SQR allows us to select a column from a database table, then transfer the value (once) to another column variable, then copy the value to an ordinary date, number, or string variable. Each of those operations can be useful, but in this case they were redundant. We could have written this.

  print &J.EMPLID (+1,1)
 from PS_JOB J

SQR will create a column variable with the alias and name of the database table column by default. If we are satisfied with that variable name, we shouldn’t create it explicitly. When we create it explicitly, we risk a misspelling and we force our reader to take a second look to see the variable name.

There are two cases in which I rename a column variable. SQR requires it if we select a formula rather than a column:

to_char(CHECK_DT, 'mm/dd/yyyy')    &CHECK_MDY
where EMPLID = $emplid
  and PAY_END_DT = $pay_end_dt

The other case is when I want to clarify the meaning of the variable.

where D.SETID = $setid
  and D.DEPTID = $deptid
  and D.EFFDT = …

We can use column variables anywhere we use other variables. There are two cases for which I copy a column variable to another variable. First, if I might want to change the value.

  let #annual_rt = cond(&J.ANNUAL_RT = 0, 2080 * &J.HOURLY_RT, &J.ANNUAL_RT)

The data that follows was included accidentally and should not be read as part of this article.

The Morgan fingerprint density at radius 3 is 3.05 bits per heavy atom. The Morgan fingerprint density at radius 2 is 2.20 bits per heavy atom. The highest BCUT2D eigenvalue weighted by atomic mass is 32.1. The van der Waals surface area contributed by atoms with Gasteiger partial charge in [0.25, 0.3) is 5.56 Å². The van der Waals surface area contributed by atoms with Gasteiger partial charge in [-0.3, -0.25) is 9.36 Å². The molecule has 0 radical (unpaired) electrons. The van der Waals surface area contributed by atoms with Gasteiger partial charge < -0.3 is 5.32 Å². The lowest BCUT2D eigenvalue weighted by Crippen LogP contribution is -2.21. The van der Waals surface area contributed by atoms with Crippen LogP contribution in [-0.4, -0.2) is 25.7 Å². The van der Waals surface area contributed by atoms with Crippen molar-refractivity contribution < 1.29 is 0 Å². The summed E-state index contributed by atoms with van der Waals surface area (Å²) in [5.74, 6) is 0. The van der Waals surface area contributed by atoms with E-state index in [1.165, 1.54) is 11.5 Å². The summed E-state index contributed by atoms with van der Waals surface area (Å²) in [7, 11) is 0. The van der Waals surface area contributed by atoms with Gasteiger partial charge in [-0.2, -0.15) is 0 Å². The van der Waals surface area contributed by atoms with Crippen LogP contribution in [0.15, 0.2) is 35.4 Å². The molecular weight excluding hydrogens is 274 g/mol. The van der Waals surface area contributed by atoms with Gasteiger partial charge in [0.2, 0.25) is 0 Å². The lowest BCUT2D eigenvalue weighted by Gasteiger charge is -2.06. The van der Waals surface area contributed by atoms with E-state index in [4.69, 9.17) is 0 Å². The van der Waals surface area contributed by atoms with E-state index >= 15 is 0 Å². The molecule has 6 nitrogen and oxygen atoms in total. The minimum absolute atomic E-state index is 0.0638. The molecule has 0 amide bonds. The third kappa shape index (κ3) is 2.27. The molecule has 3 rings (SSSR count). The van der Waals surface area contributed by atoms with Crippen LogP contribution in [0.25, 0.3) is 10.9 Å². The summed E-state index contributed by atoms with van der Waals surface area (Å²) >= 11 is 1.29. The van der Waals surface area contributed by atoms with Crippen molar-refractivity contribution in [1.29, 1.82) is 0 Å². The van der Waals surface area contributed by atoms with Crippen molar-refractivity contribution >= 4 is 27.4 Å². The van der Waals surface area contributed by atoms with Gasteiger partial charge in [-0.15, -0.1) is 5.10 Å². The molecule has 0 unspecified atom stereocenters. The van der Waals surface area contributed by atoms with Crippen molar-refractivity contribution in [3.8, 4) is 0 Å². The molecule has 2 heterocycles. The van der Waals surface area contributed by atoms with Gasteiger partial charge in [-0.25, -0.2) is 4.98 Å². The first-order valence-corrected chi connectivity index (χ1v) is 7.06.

Second, I might want to pass a value to a procedure from two calls, without making the procedure local.

  let $name = &N.NAME
  do print_name
 from PS_NAMES N

  let $name = &DB.NAME
  do print_name

Excessive Variable Use

let $drive = 'c:'
let $path = '\output\benefits\'
let $filename = 'medical'
let $ext = '.dat'
let $today = datenow()
let $month = edit($today, 'mm')
let $year = edit($today, 'yyyy')
let $fullfilename = $drive || $path || $filename || $year || $month || $ext


let $fullfilename = 'c:\output\benefits\medical\ ' || edit(datenow(), 'yyyymm') || '.dat'

I’m assuming that $drive, $path, $filename, $ext, $today, $month, $year are not used anywhere else in the program. Well, maybe $today is. Why don’t you review the two thousand line program plus the three include files to see whether the other six variables may be excluded. I’ll wait. Are you back now? Didn’t find anything, right? Isn’t it better not to worry future readers about variables that don’t need to exist?

Insufficient Variable Use

Sometimes it’s good to use a variable even when it isn’t necessary. Consider this code, where date variable $today contains October 4, 2009.

if edit($today, ‘MON’) = ‘JAN’ or edit($today, ‘MON’) = ‘FEB’ or edit($today, ‘MON’) = ‘MAR’

There are many ways we could improve this code, but the point I’m making here is that we could write:

let $month = edit($today, ‘MON’)
if $month = ‘JAN’ or $month = ‘FEB’ or $month = ‘MAR’

Using a variable simplies the compound test, and it allows us to use an evaluate command or to pass the value to a procedure.

A Contest

As I said, there are many ways to improve my example above. I invite two or more people to see how many improved versions they can find. I’m not looking for the best possible code, just any code that is better. Each person should leave a comment with one improved variation. Let’s see who can keep going the longest.